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Digested Case Law: AD v General Teaching Council Scotland [2019] CSIH 18

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Teachers Defence Service represents teachers in General Teaching Council for Scotland (GTCS) Professional Conduct Inquiries.

Below we summarise the main elements of the case ofAD v General Teaching Council Scotland [2019] CSIH 18 This case is relevant to Scotland but may be of interest to teachers across the UK.

Case Summary

A teacher challenged the decision of the Fitness to Teach Panel’s decision to impose an order of removal from the register, following a finding of impairment for misconduct. The Court considered that the word ‘misconduct’ was irrelevant and should not be a consideration as the wording of the Order giverning the GTCS does not mention the word ‘misconduct’ expressly. It only refers to ‘conduct’ (as set out above) that falls short of the standards expected of a registered teacher. 

Case Digest

AD was a teacher who was charged by the GTCS of allegations comprising of three separate elements: discussing sensitive information with a vulnerable pupil, making unfounded allegations about other members of staff and refusing to attend a meeting with the Head Teacher.

The Panel of the Fitness to Teach Panel found all the charges proved, that the teacher was unfit to teach and removed her name from the register with a direction that she be prohibited from making an application for re-registration for a period of 2 years.

The teacher appealed the decision to the Court of Session under article 24 of The Public Service Reform (General Teaching Council for Scotland) Order 2011, ‘The Order,’ on the grounds that the findings were wrong. 

The appellant’s grounds were that the conduct described in the charges, whether considered individually or as a whole, was not sufficiently serious to constitute misconduct, let alone support a finding that the appellant was ‘unfit to teach.’ The Panel did not have a factual basis for concluding that the appellant’s behaviour over a number of months ‘was so serious and concerning that it fell significantly short of what was to be expected of a registered teacher,’ its findings were only of isolated incidents of differing kinds and that the finding in respect of the appellant’s behaviour had caused harm to a vulnerable pupil, was not justified in fact. The decision to impose the maximum period of two years before the appellant could apply for re-registration was excessive and disproportionate, [paragraph 40].

The Court, Paton, LJ, Malcolm LJ and Glennie, analysed the law relating to the appeal, in particular, ‘The Order’. It concluded that The Order 2011 required the GTCS to remove from the register any registered teacher whom it subsequently considers to be [unfit to teach’: article 18(2)(b). There is a definition of ‘unfit to teach’ in article 18(3): a person is ‘unfit to teach’ for the purposes of the 2011 Order if the GTCS considers that his or her conduct or professional competence ‘falls significantly short of the standards expected of a registered teacher.’ There is no reference in article 18 to a teacher’s fitness to teach being ‘impaired,’ an expression used in the Indicative Outcomes Guidance and in the decision of the Panel in this case. Nonetheless, paragraph 1 of Schedule 4 to the 2011 Order appears to contemplate that an investigation into an individual’s ‘fitness to teach’ may reveal something, falling short of ‘unfitness to teach,’ which justifies the GTCS in imposing conditions on that individual’s registration or recording a reprimand.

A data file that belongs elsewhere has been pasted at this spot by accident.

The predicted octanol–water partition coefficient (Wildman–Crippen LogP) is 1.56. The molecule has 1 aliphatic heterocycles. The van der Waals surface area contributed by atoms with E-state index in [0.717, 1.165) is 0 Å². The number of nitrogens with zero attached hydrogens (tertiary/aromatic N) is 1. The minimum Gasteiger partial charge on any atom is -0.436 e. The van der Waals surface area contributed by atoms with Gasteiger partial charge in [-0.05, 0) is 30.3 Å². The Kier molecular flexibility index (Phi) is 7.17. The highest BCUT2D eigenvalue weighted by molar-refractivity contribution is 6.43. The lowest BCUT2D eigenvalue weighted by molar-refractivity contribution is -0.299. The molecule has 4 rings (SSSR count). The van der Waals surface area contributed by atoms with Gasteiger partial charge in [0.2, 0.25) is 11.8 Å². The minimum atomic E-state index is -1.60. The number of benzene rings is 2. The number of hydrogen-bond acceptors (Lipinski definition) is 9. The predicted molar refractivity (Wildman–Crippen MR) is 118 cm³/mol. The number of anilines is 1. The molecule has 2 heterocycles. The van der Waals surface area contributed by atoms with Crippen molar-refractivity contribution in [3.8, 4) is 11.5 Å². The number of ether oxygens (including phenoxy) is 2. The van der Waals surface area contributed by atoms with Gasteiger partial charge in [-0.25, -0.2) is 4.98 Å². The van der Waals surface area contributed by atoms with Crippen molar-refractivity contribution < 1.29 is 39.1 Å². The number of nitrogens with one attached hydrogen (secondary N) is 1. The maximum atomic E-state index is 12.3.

The court emphasised that this is something falling short of ‘unfitness to teach,’ since if the finding was that the teacher was ‘unfit to teach’ the teacher would be removed from the register under article 18(2)(b) and there would be no scope for the imposition of conditions or the recording of a reprimand [paragraph 49].

The sanction of removal from the register cannot be applied to an individual in respect of whom there is a finding that his or her fitness to teach ‘is impaired’, without it also being found that he or she is ‘unfit to teach.’ The Court pointed out that in the Indicative Outcomes Guidance the sanction of ‘removal of registration’ is available to the Panel if it has decided that a teacher’s fitness to teach is impaired. This suggests an element of discretion where, on a proper understanding of the 2011 Order, there is none [paragraph 49].

The Court then went on to examine the three stages of the fitness to teach process. The first stage or facts stage caused no concern however, the second stage, the impairment stage, the court considered that a finding of impairment or unfitness must apply to the teacher ‘currently,’ at the time the case is being considered and for the foreseeable future, rather than at the time that the facts found proved took place., [paragraph 53]. The third stage applied only if the Panel made a finding that fitness to teach is impaired. As noted above, there is no such decision to be made if the Panel finds that the teacher is ‘unfit to teach’ in such a case the sanction is laid down in article 18 of the 2011 Order; the teacher is removed from the register of teachers, [paragraph 54].